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LACMA's Abstract Classicism tribute: Just call it 'hard-edge'

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Was there ever a worse stab at naming a movement in Modern art than Abstract Classicism? Talk about self-cancellation.

When the term was concocted in 1959 for a museum show of postwar Los Angeles painting, pure abstraction was just about as "avant" as American avant-garde art got. Turning abstraction into an adjective to characterize classicism, with its dusty air of venerable Greco-Roman plaster casts languishing downstairs in museum storage, was like trying to make the reefer madness of a bohemian underground sound safe for the martini-drenched suburbs.

In a small gallery at the Los Angeles County Museum of Art, eight paintings from its permanent collection by John McLaughlin, Lorser Feitelson, Frederick Hammersley and Karl Benjamin were recently installed to commemorate the museum's original 1959 show. (Most date from slightly later than the original exhibition. They'll remain on view until the end of June.)

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The original "Four Abstract Classicists," which was also seen in San Francisco, traveled the next year to museums in London and Belfast, Ireland, earning a place in the history books as the first international traveling show of contemporary L.A. art.

When it got to the United Kingdom, the show changed names. "West Coast Hard-Edge" was added as a subtitle. The term "hard-edge" was coined by the show's L.A. curator, art critic Jules Langsner — a savvy, evocative and concise description of the assembled work.

"Forms are finite, flat, rimmed by a hard, clean edge," Langsner wrote of the artists' various approaches to geometric abstraction. "They are autonomous shapes, sufficient unto themselves as shapes. These clean-edge forms are presented in uniform flat colors running border to border."

Langsner had a plain agenda in emphasizing the autonomy of the stacked horizontal bars of red, blue, white and black in Benjamin's "Bars #7" (1955), or the dynamic composition of rectangles and wedges of color closing in on a circle in Hammersley's "Around a Round" (1959). He was batting away common efforts to infer that figures or symbols were hidden in abstract art.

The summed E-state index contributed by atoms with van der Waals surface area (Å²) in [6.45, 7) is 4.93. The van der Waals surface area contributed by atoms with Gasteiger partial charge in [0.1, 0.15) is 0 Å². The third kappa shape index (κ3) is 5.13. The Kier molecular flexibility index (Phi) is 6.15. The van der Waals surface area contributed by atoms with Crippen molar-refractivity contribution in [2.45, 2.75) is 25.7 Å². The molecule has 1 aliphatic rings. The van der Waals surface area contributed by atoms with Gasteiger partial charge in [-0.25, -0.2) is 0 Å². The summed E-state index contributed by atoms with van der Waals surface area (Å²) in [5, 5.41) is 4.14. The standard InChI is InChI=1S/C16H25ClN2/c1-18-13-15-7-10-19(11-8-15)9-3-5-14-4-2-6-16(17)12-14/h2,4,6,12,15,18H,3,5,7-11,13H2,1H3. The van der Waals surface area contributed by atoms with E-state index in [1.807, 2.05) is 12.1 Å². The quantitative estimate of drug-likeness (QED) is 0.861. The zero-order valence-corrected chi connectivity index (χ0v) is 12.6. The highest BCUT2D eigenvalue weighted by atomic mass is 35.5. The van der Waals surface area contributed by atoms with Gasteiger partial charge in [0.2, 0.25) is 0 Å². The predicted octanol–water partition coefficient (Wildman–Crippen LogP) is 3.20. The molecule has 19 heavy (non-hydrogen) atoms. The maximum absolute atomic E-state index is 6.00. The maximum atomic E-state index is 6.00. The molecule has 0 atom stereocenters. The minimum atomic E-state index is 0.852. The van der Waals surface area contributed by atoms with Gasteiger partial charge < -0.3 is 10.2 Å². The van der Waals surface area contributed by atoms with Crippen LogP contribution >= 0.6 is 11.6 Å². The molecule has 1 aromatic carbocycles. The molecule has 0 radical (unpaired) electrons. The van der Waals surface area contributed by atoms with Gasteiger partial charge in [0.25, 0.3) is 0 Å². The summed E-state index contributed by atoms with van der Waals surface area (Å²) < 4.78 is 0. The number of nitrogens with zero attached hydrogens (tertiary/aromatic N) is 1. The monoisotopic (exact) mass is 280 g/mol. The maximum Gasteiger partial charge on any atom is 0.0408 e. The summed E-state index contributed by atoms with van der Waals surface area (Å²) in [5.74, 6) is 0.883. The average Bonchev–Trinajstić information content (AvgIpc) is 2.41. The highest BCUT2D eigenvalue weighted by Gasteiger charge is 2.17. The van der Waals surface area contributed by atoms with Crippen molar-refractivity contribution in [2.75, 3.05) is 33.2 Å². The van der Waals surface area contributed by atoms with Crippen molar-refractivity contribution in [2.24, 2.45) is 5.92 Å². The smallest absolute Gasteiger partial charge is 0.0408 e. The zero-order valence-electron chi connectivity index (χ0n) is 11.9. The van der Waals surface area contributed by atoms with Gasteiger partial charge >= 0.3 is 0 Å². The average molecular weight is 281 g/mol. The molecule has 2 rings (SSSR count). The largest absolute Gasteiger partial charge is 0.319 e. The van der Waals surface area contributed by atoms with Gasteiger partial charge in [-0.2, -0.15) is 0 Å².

He had good reason to worry. Kooky Cold Warriors like L.A. City Councilman Harold Harby were fond of claiming that Communist hammers-and-sickles lurked within abstract paintings. Public paranoia was also reaching a fever pitch after the publication of "The Hidden Persuaders," Vance Packard's hugely popular 1957 book about Madison Avenue's manipulation of unwary consumers through submerged advertising techniques.

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That book's cover illustration showed a fishhook hidden inside an apple — a secular revision of the biblical tale of Eve's treachery in the Garden of Eden. For the general public, abstraction already represented art's fall from grace.

Of course, however autonomous the shapes in hard-edge painting might be, fishhook-in-an-apple sexuality is hard to miss in Feitelson's wholly abstract "Hardedge Line Painting" (1961). At 6-by-5 feet, it's the largest canvas in LACMA's installation. Thin turquoise lines interrupt an orange-red field, the complementary colors setting off optical sparks as a curved, elongated line penetrates a splayed pair of curved, elongated lines.

And you thought "The Wolf of Wall Street" was racy.

LACMA's text information for the show says the term Abstract Classicism was coined by Langsner, but that's probably incorrect. Ditto for Helen Lundeberg, Feitelson's wife, as suggested in the Getty Museum's catalog to its 2011 Pacific Standard Time show.

Instead, I'd put my money on Feitelson himself. At 61 he was the show's elder statesman, having exhibited widely for more than 30 years. (McLaughlin was the same age, but he didn't have a solo show until 1952, in his mid-50s.) Appeals to classicism recurred throughout Feitelson's artistic life.

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By 1919, when he was studying in Paris, Picasso was pulling back from the brink of pure abstraction, setting aside Cubism for Neoclassicism. Other avant-garde painters followed suit, including Feitelson.

When he moved back to New York after travels through Italy to study Renaissance and ancient art, he gave his own 1922 Neoclassical abstraction of the Roman goddess, Diana, to the Brooklyn Museum.

Flash forward to 1934, six years after Feitelson moved to L.A. Now declaring Surrealist art to be exhausted, he advocated replacing its idiosyncratic, subconscious dream imagery with such universal themes as the mysteries of life, love and death. He dubbed his new style Subjective Classicism.

Given that history, Abstract Classicism was merely the next plane coming in for a landing. Apparently it offered a logical — if leaden — verbal alternative to New York Abstract Expressionism, which dominated the 1950s.

AbEx works well as a two-syllable nickname, but AbClass … not so much. The visually astute group of painters should have stuck with the verbally adept critic. Hard-edge entered art's general conversational lexicon, while Abstract Classicism is now pretty much the obscure answer to an imagined tie-breaking bonus-round in a TV game show.

Benjamin, the youngest of the four putative Abstract Classicists, was just 34 when LACMA's original show opened. A few years before he died in 2012, last of the group, he said of the name, "We're still arguing who to blame."

Benjamin was joking — I think.

christopher.knight@latimes.com

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